Matching Items (8)

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Morality of the Past: How Two Committees Judged Past Human Subject Experiments

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In 1996, President Clinton ordered the formation of the Advisory Committee on Human Radiation Experiments (ACHRE), which undertook to evaluate the morality of a myriad of secret and publicized radiation

In 1996, President Clinton ordered the formation of the Advisory Committee on Human Radiation Experiments (ACHRE), which undertook to evaluate the morality of a myriad of secret and publicized radiation experiments ranging from 1944 to 1974. The goal of this thesis is to analyze the ways in which that committee formed moral evaluations and the extent to which its strategies related to a broader historical and philosophical discourse. Here I attempt to describe two specific techniques of simplification the committee deploys in order to make a retrospective moral analysis possible. Although the techniques comprise specific problems, frameworks, subjective perspectives, and conceptual links, their unifying principle is the field of choices the techniques produce. In the first technique I outline, I argue that by focusing on the problem of historical relativism, the committee gains a platform through which it would be granted flexibility in making a distinction between moral wrongdoing and blameworthiness. In the second technique of simplification I outline, I argue that the committee's incorporation of a principle to reduce uncertainty as an ethical aim allow it to establish new ways to reconcile scientific aims with moral responsibility. In addition to describing the structure of these techniques, I also demonstrate how they relate to the specific experiments the analysts aim to evaluate, using both the ACHRE experiments as well as the Nuremberg Trial experiments as my examples. My hope is not to show why a given committee made a particular moral evaluation, or to say whether a decision was right or wrong, but rather to illustrate how certain techniques open up a field of choices that allow moral analysts to form retrospective moral judgments.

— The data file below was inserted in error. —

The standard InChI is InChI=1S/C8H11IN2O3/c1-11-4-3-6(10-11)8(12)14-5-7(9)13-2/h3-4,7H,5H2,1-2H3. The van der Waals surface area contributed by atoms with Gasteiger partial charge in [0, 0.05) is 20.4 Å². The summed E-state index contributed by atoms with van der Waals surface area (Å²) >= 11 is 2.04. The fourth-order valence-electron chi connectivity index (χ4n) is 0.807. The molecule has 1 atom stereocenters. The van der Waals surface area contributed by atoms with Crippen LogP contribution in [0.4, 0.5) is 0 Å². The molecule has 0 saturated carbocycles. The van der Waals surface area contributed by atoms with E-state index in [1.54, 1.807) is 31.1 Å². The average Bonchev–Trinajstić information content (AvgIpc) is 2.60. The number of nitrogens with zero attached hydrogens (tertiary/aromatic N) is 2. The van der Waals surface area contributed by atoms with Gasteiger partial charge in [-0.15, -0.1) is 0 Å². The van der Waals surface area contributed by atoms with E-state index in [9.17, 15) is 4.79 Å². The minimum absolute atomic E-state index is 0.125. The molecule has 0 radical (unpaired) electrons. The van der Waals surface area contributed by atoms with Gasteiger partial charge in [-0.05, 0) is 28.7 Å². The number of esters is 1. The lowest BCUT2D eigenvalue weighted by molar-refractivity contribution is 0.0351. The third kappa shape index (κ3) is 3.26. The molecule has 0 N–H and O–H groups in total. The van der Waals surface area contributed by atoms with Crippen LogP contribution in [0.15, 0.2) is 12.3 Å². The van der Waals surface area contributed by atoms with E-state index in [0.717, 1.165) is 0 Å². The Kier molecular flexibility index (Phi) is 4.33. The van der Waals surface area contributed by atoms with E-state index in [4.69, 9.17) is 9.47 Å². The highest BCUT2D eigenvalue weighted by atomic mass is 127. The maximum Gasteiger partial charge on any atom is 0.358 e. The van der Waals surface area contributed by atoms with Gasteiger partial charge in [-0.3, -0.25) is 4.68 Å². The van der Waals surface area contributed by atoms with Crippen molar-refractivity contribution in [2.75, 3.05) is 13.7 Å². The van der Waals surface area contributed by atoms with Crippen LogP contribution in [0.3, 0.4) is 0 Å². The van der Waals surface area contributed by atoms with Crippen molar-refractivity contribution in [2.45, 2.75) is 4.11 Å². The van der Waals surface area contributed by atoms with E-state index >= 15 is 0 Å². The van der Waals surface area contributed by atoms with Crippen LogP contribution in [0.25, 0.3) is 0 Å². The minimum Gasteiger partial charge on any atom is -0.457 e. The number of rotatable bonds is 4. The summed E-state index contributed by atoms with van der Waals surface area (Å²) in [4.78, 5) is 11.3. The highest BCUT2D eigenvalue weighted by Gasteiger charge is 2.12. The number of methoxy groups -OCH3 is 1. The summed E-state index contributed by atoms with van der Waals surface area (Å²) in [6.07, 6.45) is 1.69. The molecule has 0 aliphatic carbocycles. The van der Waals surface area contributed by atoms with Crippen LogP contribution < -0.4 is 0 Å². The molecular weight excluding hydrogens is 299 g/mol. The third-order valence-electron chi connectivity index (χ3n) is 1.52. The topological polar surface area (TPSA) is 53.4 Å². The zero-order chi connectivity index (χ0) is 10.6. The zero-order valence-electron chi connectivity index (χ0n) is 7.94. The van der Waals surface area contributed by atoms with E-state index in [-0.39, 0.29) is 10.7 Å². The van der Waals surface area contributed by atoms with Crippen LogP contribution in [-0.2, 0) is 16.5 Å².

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  • 2015-05

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A Clash of Metaphors: An Examination of Nahua and Spanish World Views

Description

Western consciousness relies on polarized social metaphors (e.g., science versus poetry) to apprehend reality. Polarity stands in contention with the dual consciousness of the Nahua ("Aztecs"), whose behaviors and practices

Western consciousness relies on polarized social metaphors (e.g., science versus poetry) to apprehend reality. Polarity stands in contention with the dual consciousness of the Nahua ("Aztecs"), whose behaviors and practices reveal an overarching belief in oneness in duality. To illuminate the ways this clash of metaphors influenced the events of the Conquest of Mexico, I interpret the self-constituted metaphor of Nahua identity, the performed metaphor of human sacrifice, and the duality inherent in Nahuatl syntax.

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  • 2013-05

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The Charismatic Leadership of Abimael Guzmán: The Influence of Charismatic Authority on Peru’s Shining Path

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Abstract

The Shining Path, or Sendero Luminoso, is peculiar among Latin American revolutions for a multitude of reasons, ranging from the intensity of its violent tactics to the group’s muddled Maoist

Abstract